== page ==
- Renovating a pine table – finishing?
I bought an old pine table from gumtree, which I’m in the process of sanding down and renovating. The wood is proving to be lovely below the varnish and scratches, and I’d like to show this on the final surface. I’m thinking of using Danish oil, as it seems to be prett hard wearing, but I’ve seen some images online and it can look like really cheap pine warehouse type furniture at times.
Does anyone have any experience in this, and possibly some pics?.
Much appreciated, Greg.Posted 5 years agomatt_outandaboutSubscriber
Danish oil/wood oil of all sorts is a superb wood finish – we used to sell lots of the stuff, and I still use in on any wood we have from outside furnature, to boats and inside wooden table tops.
Easy to put on – wipe on ‘a bit too much’, leave a few mins and wipe off excess. Repeat second time.
Repeat every few years or when needed.
Watch out, the rags can spontaneously combust supposedly.Posted 5 years agoglobaltiMember
Yebbut…. Danish oil is just a vegetable oil, which “wets” the wood and makes the colour stand out. The other problem is that it won’t prevent the wood from drying and shrinking. If you want a more durable protective finish use a varnish but don’t use gloss because it will look naff, we have finished all the doors in our house with Dulux Trade polyurethane varnish in satin. It’s very easy to apply, forgiving of mistakes and dries down to a nice even sheen, which looks like a wax finish. Three coats rubbed down and de-dusted in between looks really smooth and not shiny and doesn’t show imperfections.Posted 5 years agospeckledbobMember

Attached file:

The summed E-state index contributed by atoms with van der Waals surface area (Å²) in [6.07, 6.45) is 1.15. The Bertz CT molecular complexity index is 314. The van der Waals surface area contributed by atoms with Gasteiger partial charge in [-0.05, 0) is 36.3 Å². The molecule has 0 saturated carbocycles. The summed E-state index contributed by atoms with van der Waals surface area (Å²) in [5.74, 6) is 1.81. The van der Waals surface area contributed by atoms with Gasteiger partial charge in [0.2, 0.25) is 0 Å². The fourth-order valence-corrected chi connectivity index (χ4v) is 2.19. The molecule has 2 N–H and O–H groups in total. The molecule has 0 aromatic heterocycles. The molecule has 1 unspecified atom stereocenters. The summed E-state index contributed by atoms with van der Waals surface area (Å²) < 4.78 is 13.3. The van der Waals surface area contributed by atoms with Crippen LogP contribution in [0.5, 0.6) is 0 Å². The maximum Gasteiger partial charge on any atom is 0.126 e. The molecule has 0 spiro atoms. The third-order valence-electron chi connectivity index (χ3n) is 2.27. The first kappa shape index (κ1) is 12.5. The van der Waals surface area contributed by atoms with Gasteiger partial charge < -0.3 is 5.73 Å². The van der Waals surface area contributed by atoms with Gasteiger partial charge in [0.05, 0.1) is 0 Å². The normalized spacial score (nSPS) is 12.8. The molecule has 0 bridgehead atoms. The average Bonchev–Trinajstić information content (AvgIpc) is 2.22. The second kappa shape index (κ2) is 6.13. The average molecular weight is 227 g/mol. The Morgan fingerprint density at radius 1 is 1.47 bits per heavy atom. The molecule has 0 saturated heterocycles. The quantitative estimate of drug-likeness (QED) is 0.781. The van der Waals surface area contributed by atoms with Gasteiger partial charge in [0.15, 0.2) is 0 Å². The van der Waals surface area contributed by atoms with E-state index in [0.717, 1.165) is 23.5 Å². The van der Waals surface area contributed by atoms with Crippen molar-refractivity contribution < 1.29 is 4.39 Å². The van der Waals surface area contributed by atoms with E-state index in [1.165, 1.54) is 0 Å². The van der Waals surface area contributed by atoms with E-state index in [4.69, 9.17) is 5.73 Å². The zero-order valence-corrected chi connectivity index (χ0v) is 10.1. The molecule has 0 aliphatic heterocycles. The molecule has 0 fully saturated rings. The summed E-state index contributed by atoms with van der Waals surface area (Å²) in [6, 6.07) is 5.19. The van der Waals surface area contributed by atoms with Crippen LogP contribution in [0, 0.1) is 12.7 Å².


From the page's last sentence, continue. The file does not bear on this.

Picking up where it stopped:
The problem with pine is the nasty orange colour it goes. I would use a paint stripper rather than sanding it to preserve any natural colour the table has aquired over time.
The orange colour comes mainly from the lacquer and tends to be worse with spirit based varnishes. Clear water based lacquered would be less orange. Wax doesn’t really change the colour but offers sod all protection.
I’d probably recomend a water based lacquer but even this will orange over time.
Have you thought about painting it?
Imo oil is not a suitable finish for pine.
Edit:Unless it’s Victorian or something in which case wax and do regular maintenance.Posted 5 years agochorltonSubscriber
I’ve used Colron coloured Beeswax range a few times and really like it. Haven’t used it on a dining table but the cabinet and small table I used it on a couple of years ago has easily stood up to all the knocks and spilt drinks the kids throw at them.Posted 5 years ago
It does say, not to use on previously varnished wood but I’ve just stripped and waxed an old chest of drawers that were in a very dark brown varnish. Now it’s a lovely light oak. Smells nice too.
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